- Share this article on Facebook
- Share this article on Twitter
- Share this article on Email
- Show additional share options
- Share this article on Print
- Share this article on Comment
- Share this article on Whatsapp
- Share this article on Linkedin
- Share this article on Reddit
- Share this article on Pinit
- Share this article on Tumblr
Pascal Desroches “couldn’t be more pleased” with the regulatory review process of the planned WarnerMedia merger with Discovery, the AT&T CFO told investors on Tuesday.
The executive also told the virtual Bank of America Securities 2021 Media, Communications and Entertainment Conference that AT&T continues to expect the transaction will close during the first half of 2022. “We are really pleased with how that is moving forward,” he said, adding: “There is no reason why this merger should not be approved.”
Desroches had earlier in the year said that the deal shouldn’t face any real challenges from regulators and could end up securing clearances before the companies’ mid-2022 closing target date. “We are not concerned at all that this could be challenged from a regulatory standpoint,” he added. And AT&T CEO John Stankey recently said that there had been nothing “problematic” in the regulatory review of the mega-deal.
One open question is what form one step of the merger will take. AT&T will transfer WarnerMedia to a newly-formed corporation dubbed “Spinco” and will distribute shares of Spinco to its shareholders by way of a pro-rata dividend, an exchange offer or a combination of the two. If a spin-off is chosen, shares of the new company will be distributed to existing shareholders; if a split-off is chosen, shareholders would have to choose between the stock of the new company or AT&T.
Desroches said a final decision on that and what to do with the $43 billion in cash that AT&T will get in the deal will be made closer to its closing with a focus on optimizing shareholder returns. “If we believe that the remaining connectivity business is undervalued, it may suggest that we should do a split,” he said. “If on the other hand we think that the media business … is undervalued, it may lean more toward a spin.”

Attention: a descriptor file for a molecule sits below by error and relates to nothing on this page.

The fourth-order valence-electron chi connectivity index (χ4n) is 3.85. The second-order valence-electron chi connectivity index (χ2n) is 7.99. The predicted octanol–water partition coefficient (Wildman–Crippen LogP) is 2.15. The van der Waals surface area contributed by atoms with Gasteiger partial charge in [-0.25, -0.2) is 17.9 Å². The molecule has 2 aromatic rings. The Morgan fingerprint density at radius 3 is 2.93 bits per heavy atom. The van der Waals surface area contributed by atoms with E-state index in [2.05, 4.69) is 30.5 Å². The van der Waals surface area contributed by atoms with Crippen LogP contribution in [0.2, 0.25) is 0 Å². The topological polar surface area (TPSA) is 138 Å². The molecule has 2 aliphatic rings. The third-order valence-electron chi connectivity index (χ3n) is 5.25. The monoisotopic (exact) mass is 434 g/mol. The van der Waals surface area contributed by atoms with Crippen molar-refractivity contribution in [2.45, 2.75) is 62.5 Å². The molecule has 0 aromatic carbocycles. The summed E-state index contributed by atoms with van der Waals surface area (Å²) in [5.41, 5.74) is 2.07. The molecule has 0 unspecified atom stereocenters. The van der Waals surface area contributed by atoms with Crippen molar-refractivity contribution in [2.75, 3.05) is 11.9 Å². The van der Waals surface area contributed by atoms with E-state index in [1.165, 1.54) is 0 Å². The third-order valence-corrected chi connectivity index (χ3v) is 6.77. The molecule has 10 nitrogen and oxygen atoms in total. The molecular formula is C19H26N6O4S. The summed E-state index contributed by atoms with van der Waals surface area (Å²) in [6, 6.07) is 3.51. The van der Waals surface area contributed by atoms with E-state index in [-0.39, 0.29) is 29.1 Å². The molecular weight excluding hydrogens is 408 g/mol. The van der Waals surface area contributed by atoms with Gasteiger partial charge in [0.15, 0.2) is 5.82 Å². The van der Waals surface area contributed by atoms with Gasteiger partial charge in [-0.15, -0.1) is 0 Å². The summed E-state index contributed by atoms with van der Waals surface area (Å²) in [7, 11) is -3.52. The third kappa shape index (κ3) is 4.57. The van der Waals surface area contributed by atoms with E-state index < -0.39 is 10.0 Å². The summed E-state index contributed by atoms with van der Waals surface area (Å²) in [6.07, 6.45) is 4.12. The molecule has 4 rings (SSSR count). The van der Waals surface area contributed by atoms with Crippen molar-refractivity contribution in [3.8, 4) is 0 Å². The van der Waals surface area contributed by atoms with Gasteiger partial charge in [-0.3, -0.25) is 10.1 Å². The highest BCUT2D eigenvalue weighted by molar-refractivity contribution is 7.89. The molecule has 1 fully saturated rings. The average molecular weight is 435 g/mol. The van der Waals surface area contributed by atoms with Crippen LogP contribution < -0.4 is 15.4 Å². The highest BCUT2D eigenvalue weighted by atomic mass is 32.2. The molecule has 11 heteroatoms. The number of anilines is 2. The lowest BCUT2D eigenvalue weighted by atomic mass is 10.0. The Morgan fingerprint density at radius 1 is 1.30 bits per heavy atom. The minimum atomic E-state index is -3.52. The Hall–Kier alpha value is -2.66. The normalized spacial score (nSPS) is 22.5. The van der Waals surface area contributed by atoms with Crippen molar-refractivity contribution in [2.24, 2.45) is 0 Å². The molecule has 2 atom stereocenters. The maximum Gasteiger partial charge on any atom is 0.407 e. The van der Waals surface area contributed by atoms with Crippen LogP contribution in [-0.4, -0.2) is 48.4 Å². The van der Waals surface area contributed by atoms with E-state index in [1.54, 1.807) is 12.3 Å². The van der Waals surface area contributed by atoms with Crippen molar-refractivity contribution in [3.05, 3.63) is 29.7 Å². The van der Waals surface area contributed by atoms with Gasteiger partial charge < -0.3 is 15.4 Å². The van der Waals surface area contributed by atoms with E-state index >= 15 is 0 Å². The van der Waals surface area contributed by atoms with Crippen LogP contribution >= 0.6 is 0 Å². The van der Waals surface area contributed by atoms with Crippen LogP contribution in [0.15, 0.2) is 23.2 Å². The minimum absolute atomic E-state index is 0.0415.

AT&T has been in deal mode in recent months. In May, it agreed to the media mega-merger of entertainment arm WarnerMedia with Discovery after agreeing to sell a 30 percent stake in its pay TV business to private equity firm TPG, which closed a little bit faster than originally expected. The company also unveiled a deal to sell Vrio, the Latin American arm of DirecTV, to Grupo Werthein, based in Argentina.
And on Monday, WarnerMedia sold celebrity news and gossip brand TMZ to Fox Corp. Terms of the agreement were not disclosed, but a person familiar with the deal pegged its value at less than $50 million.
One deal scenario of interest to Wall Street analysts and bankers has long been a potential transaction between DirecTV and Charlie Ergen’s Dish. With AT&T recently striking a deal to replace T-Mobile as Dish Network’s primary network services partner, some have wondered if the pact could increase the likelihood of a DirecTV-Dish merger down the line.
Stankey has signaled there could be additional opportunities to work together. “When you think about this relationship, a broader wholesale capability beyond just the wireless business is a part of this, which is … attractive to us as an infrastructure provider,” he said. “And there are opportunities for us to think about, as Dish deploys network infrastructure where they go, for us to do some things that are complementary and helpful to both businesses.”
Sign up for THR news straight to your inbox every day